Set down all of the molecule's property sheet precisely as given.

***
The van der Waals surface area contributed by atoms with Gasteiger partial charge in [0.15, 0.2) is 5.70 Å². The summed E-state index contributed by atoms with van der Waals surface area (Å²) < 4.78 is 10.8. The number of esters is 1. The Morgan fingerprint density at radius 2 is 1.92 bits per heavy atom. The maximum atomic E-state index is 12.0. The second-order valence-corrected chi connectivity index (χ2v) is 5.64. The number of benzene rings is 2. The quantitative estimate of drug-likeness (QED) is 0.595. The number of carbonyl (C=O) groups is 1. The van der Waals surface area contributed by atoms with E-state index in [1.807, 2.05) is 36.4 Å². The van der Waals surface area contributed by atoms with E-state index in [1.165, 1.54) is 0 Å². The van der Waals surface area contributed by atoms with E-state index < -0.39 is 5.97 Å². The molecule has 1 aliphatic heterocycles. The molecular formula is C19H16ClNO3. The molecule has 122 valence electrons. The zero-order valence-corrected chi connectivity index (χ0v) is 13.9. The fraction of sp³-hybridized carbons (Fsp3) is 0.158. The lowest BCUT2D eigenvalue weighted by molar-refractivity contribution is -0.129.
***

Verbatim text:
The van der Waals surface area contributed by atoms with Gasteiger partial charge in [0.15, 0.2) is 5.70 Å². The summed E-state index contributed by atoms with van der Waals surface area (Å²) < 4.78 is 10.8. The number of esters is 1. The Morgan fingerprint density at radius 2 is 1.92 bits per heavy atom. The maximum atomic E-state index is 12.0. The second-order valence-corrected chi connectivity index (χ2v) is 5.64. The number of benzene rings is 2. The quantitative estimate of drug-likeness (QED) is 0.595. The number of carbonyl (C=O) groups is 1. The van der Waals surface area contributed by atoms with E-state index in [1.807, 2.05) is 36.4 Å². The van der Waals surface area contributed by atoms with E-state index in [1.165, 1.54) is 0 Å². The van der Waals surface area contributed by atoms with E-state index < -0.39 is 5.97 Å². The molecule has 1 aliphatic heterocycles. The molecular formula is C19H16ClNO3. The molecule has 122 valence electrons. The zero-order valence-corrected chi connectivity index (χ0v) is 13.9. The fraction of sp³-hybridized carbons (Fsp3) is 0.158. The lowest BCUT2D eigenvalue weighted by molar-refractivity contribution is -0.129.